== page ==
A Poem about Human Trafficking


Your Life is Priceless

[an excerpt]

By Phumzile Zwane

Your Life is Priceless

Your life has no currency

A single rand* is not worth your dignity

Pricing your body cannot define your identity

Avoid affinity and lift your own integrity.


Human figured minds, myopic about their immoral lives

Why they can’t just move away from these shattered lives.

Shipments of humans treated as objects in exchange of a decent life.

Selling minds, selling lives, ripping away dreams.


Their hearts cold,

worth hatred

shifted to their toes

and yet the truth remains untold.


Equal in brain that drains, the pains running through their veins

This is a new generation,

with less integration,

with no future intensions,


intuition is not introspected


This freedom is taken for granted

These temples are no longer respected

Our minds are objected


You are not for sale

You cannot be bought, neither sold

For God owns your soul


Remember God in all cases

Every season for every reason

For God knows your life is priceless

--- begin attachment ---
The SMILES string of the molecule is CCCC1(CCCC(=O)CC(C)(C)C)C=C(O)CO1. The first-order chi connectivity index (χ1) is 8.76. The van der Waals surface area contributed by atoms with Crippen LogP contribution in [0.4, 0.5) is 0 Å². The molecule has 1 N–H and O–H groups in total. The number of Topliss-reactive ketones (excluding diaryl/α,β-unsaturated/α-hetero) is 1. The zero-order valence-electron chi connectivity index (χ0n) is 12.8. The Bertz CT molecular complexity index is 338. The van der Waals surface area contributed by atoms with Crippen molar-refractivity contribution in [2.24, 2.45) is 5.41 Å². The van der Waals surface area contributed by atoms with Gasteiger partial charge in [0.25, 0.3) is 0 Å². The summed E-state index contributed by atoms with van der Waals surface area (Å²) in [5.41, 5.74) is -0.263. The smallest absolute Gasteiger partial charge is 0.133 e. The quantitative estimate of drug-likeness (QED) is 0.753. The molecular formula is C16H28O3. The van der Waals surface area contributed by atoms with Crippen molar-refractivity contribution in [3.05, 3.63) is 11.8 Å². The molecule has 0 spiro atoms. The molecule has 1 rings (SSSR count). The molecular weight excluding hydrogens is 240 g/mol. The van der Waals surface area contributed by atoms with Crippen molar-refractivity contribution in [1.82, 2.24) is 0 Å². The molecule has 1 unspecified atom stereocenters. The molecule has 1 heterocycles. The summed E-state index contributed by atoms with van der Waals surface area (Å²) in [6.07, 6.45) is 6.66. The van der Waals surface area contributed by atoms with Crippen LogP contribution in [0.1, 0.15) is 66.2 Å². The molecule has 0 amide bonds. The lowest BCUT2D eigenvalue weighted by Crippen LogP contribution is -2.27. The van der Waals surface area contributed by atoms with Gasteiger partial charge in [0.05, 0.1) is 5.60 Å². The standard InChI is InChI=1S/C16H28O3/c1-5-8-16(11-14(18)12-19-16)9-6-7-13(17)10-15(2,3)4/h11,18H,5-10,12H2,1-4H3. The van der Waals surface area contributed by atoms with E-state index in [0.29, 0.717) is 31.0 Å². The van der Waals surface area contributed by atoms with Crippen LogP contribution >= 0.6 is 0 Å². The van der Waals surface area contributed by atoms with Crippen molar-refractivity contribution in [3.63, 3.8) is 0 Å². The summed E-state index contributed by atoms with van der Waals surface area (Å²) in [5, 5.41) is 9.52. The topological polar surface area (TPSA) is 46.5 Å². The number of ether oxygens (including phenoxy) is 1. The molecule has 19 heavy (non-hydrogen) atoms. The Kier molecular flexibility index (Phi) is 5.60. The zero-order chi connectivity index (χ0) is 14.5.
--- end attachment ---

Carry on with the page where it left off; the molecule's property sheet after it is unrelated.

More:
*The Rand is the currency in South Africa


About Phumzile:

Phumzile Cynthia Zwane is 17 years old and a Grade 12 pupil at Nellmapius Secondary school in Pretoria, South Africa. She hopes to pursue a career in radiography or geology. She loves writing poetry in her spare time.

Image credit: Peaceful, by Carol O’Driscoll

Idelette McVicker
If you only know one thing about me, I'd love for you to know this: I love Jesus, justice and living juicy. I also happen to drive a minivan and drink my lattes plain. (My life is exciting enough!) Nineteen years ago, I moved from Taiwan to Canada to marry Scott. We have two teenagers, a preteen, a Bernese Mountain dog and a restaurant. (Ask Scott to tell you our love story.) In 2010, I founded SheLovesmagazine.com and it has now grown to include a Dangerous Women membership community, a Red Couch Bookclub, events and gatherings. I'd like to think of it as curating transformational spaces for women in community. I long for women to be strong in our faith and voice, so we can be advocates for God’s heart for justice here on earth. As an Afrikaner woman, born and raised in South Africa during Apartheid, my story humbly compels me to step out for justice and everyday peacemaking. I have also seen firsthand the impact injustice has had on the lives and stories of women around the world. I refuse to stay silent. I am anti-racist and also a recovering racist. I am a Seven on the Enneagram, an INFP and I mostly wear black, with a dash of animal print or faux fur.
Idelette McVicker

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